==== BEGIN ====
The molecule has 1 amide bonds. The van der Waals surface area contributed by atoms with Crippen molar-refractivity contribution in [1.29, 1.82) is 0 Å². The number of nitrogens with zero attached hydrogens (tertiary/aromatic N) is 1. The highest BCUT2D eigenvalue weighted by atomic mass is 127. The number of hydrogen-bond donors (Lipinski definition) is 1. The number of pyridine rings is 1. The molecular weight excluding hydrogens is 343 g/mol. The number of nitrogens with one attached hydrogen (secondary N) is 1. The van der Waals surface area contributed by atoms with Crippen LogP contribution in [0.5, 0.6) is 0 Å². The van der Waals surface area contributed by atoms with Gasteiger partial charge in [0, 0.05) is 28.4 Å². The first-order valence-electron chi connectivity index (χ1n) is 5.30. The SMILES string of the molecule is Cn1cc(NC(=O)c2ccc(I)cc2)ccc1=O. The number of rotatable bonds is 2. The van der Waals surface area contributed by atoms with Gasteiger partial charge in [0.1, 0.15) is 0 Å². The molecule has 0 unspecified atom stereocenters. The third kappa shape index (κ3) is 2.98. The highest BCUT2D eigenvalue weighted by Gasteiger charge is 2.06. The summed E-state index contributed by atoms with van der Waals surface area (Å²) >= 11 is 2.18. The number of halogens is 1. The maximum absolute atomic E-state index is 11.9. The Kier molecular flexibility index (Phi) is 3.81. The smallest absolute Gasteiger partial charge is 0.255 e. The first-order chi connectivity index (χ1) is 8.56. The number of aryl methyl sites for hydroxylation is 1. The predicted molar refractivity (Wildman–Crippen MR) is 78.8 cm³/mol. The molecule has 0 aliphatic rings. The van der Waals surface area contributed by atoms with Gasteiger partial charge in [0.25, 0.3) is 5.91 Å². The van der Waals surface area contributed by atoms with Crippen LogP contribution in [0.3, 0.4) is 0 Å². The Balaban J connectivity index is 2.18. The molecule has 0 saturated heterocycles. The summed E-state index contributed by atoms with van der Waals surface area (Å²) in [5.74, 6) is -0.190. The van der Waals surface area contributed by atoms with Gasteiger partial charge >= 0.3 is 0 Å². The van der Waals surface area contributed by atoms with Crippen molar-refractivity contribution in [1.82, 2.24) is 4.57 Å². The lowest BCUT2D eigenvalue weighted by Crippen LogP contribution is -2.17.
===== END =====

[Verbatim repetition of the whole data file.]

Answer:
The molecule has 1 amide bonds. The van der Waals surface area contributed by atoms with Crippen molar-refractivity contribution in [1.29, 1.82) is 0 Å². The number of nitrogens with zero attached hydrogens (tertiary/aromatic N) is 1. The highest BCUT2D eigenvalue weighted by atomic mass is 127. The number of hydrogen-bond donors (Lipinski definition) is 1. The number of pyridine rings is 1. The molecular weight excluding hydrogens is 343 g/mol. The number of nitrogens with one attached hydrogen (secondary N) is 1. The van der Waals surface area contributed by atoms with Crippen LogP contribution in [0.5, 0.6) is 0 Å². The van der Waals surface area contributed by atoms with Gasteiger partial charge in [0, 0.05) is 28.4 Å². The first-order valence-electron chi connectivity index (χ1n) is 5.30. The SMILES string of the molecule is Cn1cc(NC(=O)c2ccc(I)cc2)ccc1=O. The number of rotatable bonds is 2. The van der Waals surface area contributed by atoms with Gasteiger partial charge in [0.1, 0.15) is 0 Å². The molecule has 0 unspecified atom stereocenters. The third kappa shape index (κ3) is 2.98. The highest BCUT2D eigenvalue weighted by Gasteiger charge is 2.06. The summed E-state index contributed by atoms with van der Waals surface area (Å²) >= 11 is 2.18. The number of halogens is 1. The maximum absolute atomic E-state index is 11.9. The Kier molecular flexibility index (Phi) is 3.81. The smallest absolute Gasteiger partial charge is 0.255 e. The first-order chi connectivity index (χ1) is 8.56. The number of aryl methyl sites for hydroxylation is 1. The predicted molar refractivity (Wildman–Crippen MR) is 78.8 cm³/mol. The molecule has 0 aliphatic rings. The van der Waals surface area contributed by atoms with Gasteiger partial charge in [0.25, 0.3) is 5.91 Å². The van der Waals surface area contributed by atoms with Crippen LogP contribution in [0.3, 0.4) is 0 Å². The Balaban J connectivity index is 2.18. The molecule has 0 saturated heterocycles. The summed E-state index contributed by atoms with van der Waals surface area (Å²) in [5.74, 6) is -0.190. The van der Waals surface area contributed by atoms with Gasteiger partial charge >= 0.3 is 0 Å². The van der Waals surface area contributed by atoms with Crippen molar-refractivity contribution in [1.82, 2.24) is 4.57 Å². The lowest BCUT2D eigenvalue weighted by Crippen LogP contribution is -2.17.